Here are my tips to help you get the best “non sales pitch” information about a college:

  1. Talk to students on campus – Look beyond the tour guides and other student employees.  Find ordinary students hanging out around campus and find out if they would be willing to answer a few questions. The student union, dining hall and outdoor spaces are great places to look.  It’s even better if your college-bound student does the talking.
  2. Take a look at student reviews on Niche/College Prowler – These are mostly reliable reviews from current college students.  There are always a few extremes to weed out, so look through several pages and see what common themes emerge for a school.
  3. Have your student do an overnight campus visit – Although your student may still get some element of sales pitch in an overnight visit, there will be many opportunities to talk to current students, experience campus activities and attend a class or two.  These will provide a much more “real life” campus scenario than you can get during a campus tour.  For many students, the overnight visit is the deciding factor in the college search.

There’s really no way to avoid a certain amount of sales pitch in your college search.  Just be sure you are able to balance it with a good dose of fairly unbiased information from people who aren’t trying to sell you on their school.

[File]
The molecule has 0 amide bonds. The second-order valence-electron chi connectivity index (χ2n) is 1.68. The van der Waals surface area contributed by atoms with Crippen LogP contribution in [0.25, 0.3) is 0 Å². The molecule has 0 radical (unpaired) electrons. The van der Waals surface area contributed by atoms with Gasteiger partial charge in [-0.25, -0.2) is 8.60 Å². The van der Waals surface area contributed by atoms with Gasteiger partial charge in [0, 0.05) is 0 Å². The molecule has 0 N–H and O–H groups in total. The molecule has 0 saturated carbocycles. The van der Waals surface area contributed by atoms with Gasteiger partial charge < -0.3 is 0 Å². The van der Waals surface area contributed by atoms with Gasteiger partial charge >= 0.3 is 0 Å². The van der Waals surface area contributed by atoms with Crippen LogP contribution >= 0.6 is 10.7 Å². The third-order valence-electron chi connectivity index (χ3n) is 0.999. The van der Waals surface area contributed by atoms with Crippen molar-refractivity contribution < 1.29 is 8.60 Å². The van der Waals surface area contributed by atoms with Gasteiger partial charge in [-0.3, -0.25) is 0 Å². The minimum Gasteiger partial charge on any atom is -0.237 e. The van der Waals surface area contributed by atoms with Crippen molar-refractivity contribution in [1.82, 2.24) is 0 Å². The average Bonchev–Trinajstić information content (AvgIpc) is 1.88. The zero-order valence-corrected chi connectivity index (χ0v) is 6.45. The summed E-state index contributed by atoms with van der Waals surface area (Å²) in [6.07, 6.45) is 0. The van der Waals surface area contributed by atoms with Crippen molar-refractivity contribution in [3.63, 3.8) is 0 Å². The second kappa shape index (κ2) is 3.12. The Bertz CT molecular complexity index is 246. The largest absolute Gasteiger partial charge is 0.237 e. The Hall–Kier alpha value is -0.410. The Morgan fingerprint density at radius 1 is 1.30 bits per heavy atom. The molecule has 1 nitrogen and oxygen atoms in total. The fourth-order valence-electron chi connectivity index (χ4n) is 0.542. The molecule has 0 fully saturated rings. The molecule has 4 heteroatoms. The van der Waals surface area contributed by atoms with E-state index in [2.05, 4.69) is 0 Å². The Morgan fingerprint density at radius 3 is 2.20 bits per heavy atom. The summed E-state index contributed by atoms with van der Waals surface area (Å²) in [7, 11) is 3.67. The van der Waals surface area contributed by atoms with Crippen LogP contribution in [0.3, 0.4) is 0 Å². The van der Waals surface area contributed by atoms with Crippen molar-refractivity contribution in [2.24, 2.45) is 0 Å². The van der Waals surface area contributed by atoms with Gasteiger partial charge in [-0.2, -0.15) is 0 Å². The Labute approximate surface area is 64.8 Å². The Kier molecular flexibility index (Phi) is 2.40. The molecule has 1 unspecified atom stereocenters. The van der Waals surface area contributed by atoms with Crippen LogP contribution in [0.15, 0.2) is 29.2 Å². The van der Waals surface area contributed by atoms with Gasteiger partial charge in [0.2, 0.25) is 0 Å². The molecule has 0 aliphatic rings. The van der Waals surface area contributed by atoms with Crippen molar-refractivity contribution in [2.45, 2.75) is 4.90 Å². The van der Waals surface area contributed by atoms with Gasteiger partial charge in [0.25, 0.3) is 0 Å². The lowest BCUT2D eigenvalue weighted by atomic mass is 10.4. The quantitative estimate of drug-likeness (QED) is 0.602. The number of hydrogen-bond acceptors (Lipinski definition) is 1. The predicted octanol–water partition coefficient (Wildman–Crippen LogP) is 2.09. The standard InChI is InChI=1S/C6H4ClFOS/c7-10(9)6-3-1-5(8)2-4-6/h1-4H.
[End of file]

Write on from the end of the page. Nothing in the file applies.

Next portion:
College Search

Full Scholarship List – Praise from a Parent

I received an awesome email a couple days ago from a parent who downloaded the Full Scholarship List.  Her daughter was a National Merit Semi-Finalist.  She hadn’t found any schools that would offer full-ride scholarships for national merit semi-finalists.  She was so proud of her daughter for achieving such an honor, but wasn’t sure how they were going to pay for college.  Then she did a web search that brought up an article I wrote on full-ride scholarships and referred to the Full Scholarship List.  She took a chance on it.  On the list, she found Florida A&M University (FAMU) and they offered her daughter a full-ride scholarship.

FAMU offers full-ride scholarships for in-state freshmen who have achieved at least a 27 ACT score or 1800 SAT score and have a 3.5 unweighted high school GPA.  FAMU also offers full-rides plus a $500 book stipend for in-state freshmen who are National Merit Finalists, National Achievement Finalists, National Merit Semi-Finalists, or National Achievement Semi-Finalists. Out-of-state students with the same credentials earn full tuition plus fees unless they are National Achievement Semi-Finalists, Finalists or Scholars.  These students will receive a full-ride plus extras.

Receiving the email from this mom validated that the hard work I put into creating the Full Scholarship List was all worth it.  I felt that parents needed a resource to be able to find full-ride scholarships and full-tuition scholarships for top students.  I wasn’t finding any complete list online that included all three types:  national merit scholarship opportunities, automatic merit-based scholarships and competitive merit-based scholarships.  Over a six-month period, I spent nights and weekends working on the list.  My husband and kids thought I was nuts!  I found a few partial lists online to get me started, but I had to look up every school and every scholarship online to make sure they were still valid.  Then I spent time looking for additional schools that offer full-ride and full-tuition scholarships.  I know there are more out there and I plan to keep looking and keep adding to my list.